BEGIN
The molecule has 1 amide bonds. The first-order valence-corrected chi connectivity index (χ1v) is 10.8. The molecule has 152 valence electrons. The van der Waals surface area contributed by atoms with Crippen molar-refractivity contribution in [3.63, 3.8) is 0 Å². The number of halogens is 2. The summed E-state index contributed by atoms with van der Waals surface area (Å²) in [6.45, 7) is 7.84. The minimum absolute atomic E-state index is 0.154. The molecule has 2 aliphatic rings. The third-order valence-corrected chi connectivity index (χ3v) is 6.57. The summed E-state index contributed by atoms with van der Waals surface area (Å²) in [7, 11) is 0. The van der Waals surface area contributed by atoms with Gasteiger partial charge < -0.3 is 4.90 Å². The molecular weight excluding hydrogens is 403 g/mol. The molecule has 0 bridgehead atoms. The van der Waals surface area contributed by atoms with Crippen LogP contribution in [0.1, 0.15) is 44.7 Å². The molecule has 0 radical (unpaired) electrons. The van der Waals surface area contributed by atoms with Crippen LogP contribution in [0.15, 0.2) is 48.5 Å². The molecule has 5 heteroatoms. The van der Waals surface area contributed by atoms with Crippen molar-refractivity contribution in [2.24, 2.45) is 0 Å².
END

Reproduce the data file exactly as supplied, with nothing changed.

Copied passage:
The molecule has 1 amide bonds. The first-order valence-corrected chi connectivity index (χ1v) is 10.8. The molecule has 152 valence electrons. The van der Waals surface area contributed by atoms with Crippen molar-refractivity contribution in [3.63, 3.8) is 0 Å². The number of halogens is 2. The summed E-state index contributed by atoms with van der Waals surface area (Å²) in [6.45, 7) is 7.84. The minimum absolute atomic E-state index is 0.154. The molecule has 2 aliphatic rings. The third-order valence-corrected chi connectivity index (χ3v) is 6.57. The summed E-state index contributed by atoms with van der Waals surface area (Å²) in [7, 11) is 0. The van der Waals surface area contributed by atoms with Gasteiger partial charge < -0.3 is 4.90 Å². The molecular weight excluding hydrogens is 403 g/mol. The molecule has 0 bridgehead atoms. The van der Waals surface area contributed by atoms with Crippen LogP contribution in [0.1, 0.15) is 44.7 Å². The molecule has 0 radical (unpaired) electrons. The van der Waals surface area contributed by atoms with Crippen LogP contribution in [0.15, 0.2) is 48.5 Å². The molecule has 5 heteroatoms. The van der Waals surface area contributed by atoms with Crippen molar-refractivity contribution in [2.24, 2.45) is 0 Å².